Empathy Series Article #4: “Empathy Strategies Initiative”

“I think it’s a wonderful opportunity to get to know your students because it really creates a space where students feel impelled to speak up and engage in the lessons. I also feel that my students were challenged in a supportive way.”
– 6th grade Advisory, Female Teacher

“This quote encapsulates perfectly what many teachers and other instructional school staff (including counselors) have said about the Empathy Strategies Initiative I’ve had the pleasure of leading throughout the 2017-2018 school year. The strategies were iteratively developed by staff at Making Caring Common; we drew on literature and already existing programming in empathy, social-emotional learning, character, and moral development, as well as lessons learned from implementation science and school climate research.

Based on the research, several things stood out: 1) there are far more empathy-based resources provided to elementary schools than to middle schools and least of all high schools, 2) many of the resources are standalone, sequenced programs that require considerable time, training, and effort, and 3) much of their effectiveness depends on their comprehensiveness, which can be a high burden for many districts, schools, and staff.

As such, the initiative was strategically designed to provide middle and high school staff with a toolbox of “light lift” strategies—each comprised of five 15-minute lessons to be done once a week—that they would have the autonomy and flexibility of choosing throughout the year in order to meet their and their students’ needs. Some strategies focus more on addressing barriers to empathy (e.g., Confronting Stereotypes, Listening Deeply), some are more explicit on broadening perspectives (e.g., What Would You Do?, Take a Stand), and some are directly focused on filling the empathy-action gap (e.g., Random Acts of Kindness, Everyday Gratitude). All strategies, however, strive to emphasize the importance of noticing and valuing others, respecting differences, finding commonalities, and building relationships.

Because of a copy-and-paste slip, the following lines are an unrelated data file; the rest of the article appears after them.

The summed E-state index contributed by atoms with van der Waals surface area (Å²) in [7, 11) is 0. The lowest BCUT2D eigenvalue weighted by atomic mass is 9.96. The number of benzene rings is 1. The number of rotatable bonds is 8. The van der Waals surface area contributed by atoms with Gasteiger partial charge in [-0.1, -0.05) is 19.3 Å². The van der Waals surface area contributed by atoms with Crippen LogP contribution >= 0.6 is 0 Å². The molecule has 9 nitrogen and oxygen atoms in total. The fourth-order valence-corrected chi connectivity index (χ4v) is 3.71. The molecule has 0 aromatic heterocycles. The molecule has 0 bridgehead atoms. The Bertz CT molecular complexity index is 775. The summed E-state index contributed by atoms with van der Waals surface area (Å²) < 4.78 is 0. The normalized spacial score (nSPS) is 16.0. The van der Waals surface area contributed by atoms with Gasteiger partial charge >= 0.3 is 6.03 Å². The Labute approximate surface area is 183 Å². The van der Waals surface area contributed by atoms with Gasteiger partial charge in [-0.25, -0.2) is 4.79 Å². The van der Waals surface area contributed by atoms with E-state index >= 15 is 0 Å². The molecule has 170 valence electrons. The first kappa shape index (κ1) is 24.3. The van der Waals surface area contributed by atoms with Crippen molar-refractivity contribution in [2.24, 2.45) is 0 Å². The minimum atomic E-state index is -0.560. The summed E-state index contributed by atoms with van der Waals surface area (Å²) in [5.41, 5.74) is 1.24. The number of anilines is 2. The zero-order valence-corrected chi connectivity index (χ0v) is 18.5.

When we launched the initiative, we were most curious about take-up and effectiveness; that is, what strategies seem to be most popular and appealing to staff (and why), and what factors suggest impact (for teachers and students alike)? While we already have some clear answers, we’ve also learned some unexpected things. For instance, while fidelity of implementation is important, integrity of implementation—or how staff tailor and infuse the material into their classes—is essential. The content, and sequencing of lessons, is of course important, but so is the ability to read any given situation and tweak things as needed, based on the day, class dynamics, specific class content, etc.

Perhaps to best summarize the point above, I’ve realized that empathy education is as much about teaching students to put themselves in others’ shoes as it is about putting ourselves in theirs, and making students feel valued yet vulnerable and challenged. Some of the most consistent feedback I’ve received or heard from teachers and other staff is that they’ve been thrilled–and surprised–to see how much their students have opened up, even sharing really personal things that they may have otherwise felt shy or stigmatized to reveal. In doing so, relationships felt more authentic, more meaningful, and students seemed to think more about their impact on others. Encouraging honest, personal reflections and meaningful, respectful connections is very much what empathy is about, and though we still have a long way to go, we feel encouraged that even the “lightest” of strategies can make positive contributions to middle and high school classrooms.”

By: Milena Batanova, Research & Evaluation Manager | Making Caring Common
Harvard Graduate School of Education

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